Preferably, the sensor manager 220 of the present invention may also provide analog and digital ports for additional inputs. For example, a container door switch may be connected to one of these ports. This door switch may provide additional protection to sense when the container doors are open, beyond that provided by the electro/mechanical door switch 222 detailed herein. Additionally, an RF e-seal device and RFID reader device may also be incorporated as detailed below.

A. Sensors

The following sensors comprise a preferred suite of sensors for use with the sensing system of the present invention. Preferably, each of these should be designed to work independently to monitor the container environment. Data from these sensors is processed, stored, and acted upon by the processing system of the present invention as discussed in detail below. It should be understood that the exact placement and type of sensors may vary according to a variety of factors including the specific needs of the shipper and the type of goods being shipped.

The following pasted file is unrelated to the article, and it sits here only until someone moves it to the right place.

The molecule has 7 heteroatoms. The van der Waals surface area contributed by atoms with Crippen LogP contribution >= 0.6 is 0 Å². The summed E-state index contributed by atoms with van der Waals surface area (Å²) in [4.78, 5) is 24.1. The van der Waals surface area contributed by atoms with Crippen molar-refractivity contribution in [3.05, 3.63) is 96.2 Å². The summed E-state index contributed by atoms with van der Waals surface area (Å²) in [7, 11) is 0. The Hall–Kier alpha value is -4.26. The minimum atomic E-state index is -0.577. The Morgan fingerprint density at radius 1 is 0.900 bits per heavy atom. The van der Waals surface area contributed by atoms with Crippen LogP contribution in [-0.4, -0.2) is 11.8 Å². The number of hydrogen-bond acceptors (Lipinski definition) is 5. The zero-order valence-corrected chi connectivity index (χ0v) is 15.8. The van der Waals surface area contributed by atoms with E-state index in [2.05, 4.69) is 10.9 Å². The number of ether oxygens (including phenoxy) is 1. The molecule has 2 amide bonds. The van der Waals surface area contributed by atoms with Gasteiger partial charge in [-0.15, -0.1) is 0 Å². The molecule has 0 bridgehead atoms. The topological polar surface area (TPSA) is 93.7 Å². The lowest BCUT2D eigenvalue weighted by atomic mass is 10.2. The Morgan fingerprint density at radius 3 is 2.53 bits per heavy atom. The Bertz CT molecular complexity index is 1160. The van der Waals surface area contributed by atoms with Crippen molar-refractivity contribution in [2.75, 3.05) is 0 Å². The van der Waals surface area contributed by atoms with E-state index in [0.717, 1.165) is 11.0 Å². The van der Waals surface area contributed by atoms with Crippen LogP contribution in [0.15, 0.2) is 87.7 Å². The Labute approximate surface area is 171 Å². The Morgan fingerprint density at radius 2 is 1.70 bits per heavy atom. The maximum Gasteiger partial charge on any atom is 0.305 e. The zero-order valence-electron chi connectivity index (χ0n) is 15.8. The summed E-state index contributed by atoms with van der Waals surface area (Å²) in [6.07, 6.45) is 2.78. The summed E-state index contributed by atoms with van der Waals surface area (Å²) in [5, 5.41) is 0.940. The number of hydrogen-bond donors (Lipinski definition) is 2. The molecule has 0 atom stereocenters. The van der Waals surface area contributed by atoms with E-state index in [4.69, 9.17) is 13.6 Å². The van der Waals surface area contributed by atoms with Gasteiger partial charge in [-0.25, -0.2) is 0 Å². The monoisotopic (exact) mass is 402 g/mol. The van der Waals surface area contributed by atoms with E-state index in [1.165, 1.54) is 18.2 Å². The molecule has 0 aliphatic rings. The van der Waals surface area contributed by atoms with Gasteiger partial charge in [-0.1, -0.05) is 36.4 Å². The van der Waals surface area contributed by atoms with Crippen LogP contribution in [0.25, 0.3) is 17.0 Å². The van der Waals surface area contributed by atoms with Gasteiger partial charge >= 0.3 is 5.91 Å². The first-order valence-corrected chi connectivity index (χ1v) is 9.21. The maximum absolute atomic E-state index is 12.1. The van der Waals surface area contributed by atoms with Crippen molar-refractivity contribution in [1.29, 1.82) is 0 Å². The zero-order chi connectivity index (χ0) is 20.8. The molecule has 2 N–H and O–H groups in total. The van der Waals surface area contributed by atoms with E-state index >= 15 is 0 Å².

Further, it should be understood that, although preferred operating parameters for each preferred sensor described below are suggested, each sensor may, of course, be adjusted to suit particular applications. The key goal for each sensor is to allow a resolution of measurement sufficient to allow for noting small and sudden differences in an otherwise stable container environment that may indicate a change in the container integrity status or the presence of unauthorized content.

Temperature—Preferably, the temperature sensor 212 of the present invention will allow measurement of temperatures in the range is −40° C. to 125° C. with a ±2% accuracy and a 0.25° C. resolution.

Visible Light—Preferably, the light sensor 208 of the present invention should allow for light levels between 0 and 2000 Lux.

Acoustic—Preferably, an acoustic sensor 214 for use with the present invention will provides information on sounds in the environment including high frequency sounds unique to cutting or cracking.

Vibration—The vibration sensor 210 of the present invention preferably consists of a two-axis accelerometer.

IR Motion—Preferably, the motion detector 202 of present invention will be sensitive to electromagnetic energy in the 8-10 micron wavelength band where humans produce their peak IR energy so that it is optimized to sense human motion.

IR Microbolometer—Microbolometers are passive sensors that absorb infrared radiation and convert the change in the temperature of the micro-detector into a change in resistance or other parameter, which is then sensed electronically. Preferably, the IR Microbolometer 204 of the present invention will monitor possible activity in the IR part of the spectrum.